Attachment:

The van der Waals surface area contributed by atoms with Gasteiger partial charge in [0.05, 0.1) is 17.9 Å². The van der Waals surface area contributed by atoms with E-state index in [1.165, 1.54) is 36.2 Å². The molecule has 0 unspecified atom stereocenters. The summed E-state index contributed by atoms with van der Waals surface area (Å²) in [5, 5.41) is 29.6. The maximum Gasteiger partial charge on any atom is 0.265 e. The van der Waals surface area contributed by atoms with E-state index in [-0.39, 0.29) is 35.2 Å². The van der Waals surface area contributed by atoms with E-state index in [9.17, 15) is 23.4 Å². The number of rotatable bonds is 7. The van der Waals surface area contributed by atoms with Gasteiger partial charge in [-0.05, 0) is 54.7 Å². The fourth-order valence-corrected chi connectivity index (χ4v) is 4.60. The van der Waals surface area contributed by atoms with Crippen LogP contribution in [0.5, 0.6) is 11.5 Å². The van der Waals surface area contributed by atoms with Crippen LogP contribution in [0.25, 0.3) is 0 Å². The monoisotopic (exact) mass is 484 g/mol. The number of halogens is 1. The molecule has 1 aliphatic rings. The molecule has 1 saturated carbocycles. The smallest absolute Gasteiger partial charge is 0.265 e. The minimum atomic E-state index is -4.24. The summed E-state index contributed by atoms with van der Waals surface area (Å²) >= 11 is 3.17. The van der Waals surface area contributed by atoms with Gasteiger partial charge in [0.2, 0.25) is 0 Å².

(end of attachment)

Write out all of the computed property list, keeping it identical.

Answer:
The van der Waals surface area contributed by atoms with Gasteiger partial charge in [0.05, 0.1) is 17.9 Å². The van der Waals surface area contributed by atoms with E-state index in [1.165, 1.54) is 36.2 Å². The molecule has 0 unspecified atom stereocenters. The summed E-state index contributed by atoms with van der Waals surface area (Å²) in [5, 5.41) is 29.6. The maximum Gasteiger partial charge on any atom is 0.265 e. The van der Waals surface area contributed by atoms with E-state index in [-0.39, 0.29) is 35.2 Å². The van der Waals surface area contributed by atoms with E-state index in [9.17, 15) is 23.4 Å². The number of rotatable bonds is 7. The van der Waals surface area contributed by atoms with Gasteiger partial charge in [-0.05, 0) is 54.7 Å². The fourth-order valence-corrected chi connectivity index (χ4v) is 4.60. The van der Waals surface area contributed by atoms with Crippen LogP contribution in [0.5, 0.6) is 11.5 Å². The van der Waals surface area contributed by atoms with Crippen LogP contribution in [0.25, 0.3) is 0 Å². The monoisotopic (exact) mass is 484 g/mol. The number of halogens is 1. The molecule has 1 aliphatic rings. The molecule has 1 saturated carbocycles. The smallest absolute Gasteiger partial charge is 0.265 e. The minimum atomic E-state index is -4.24. The summed E-state index contributed by atoms with van der Waals surface area (Å²) >= 11 is 3.17. The van der Waals surface area contributed by atoms with Gasteiger partial charge in [0.2, 0.25) is 0 Å².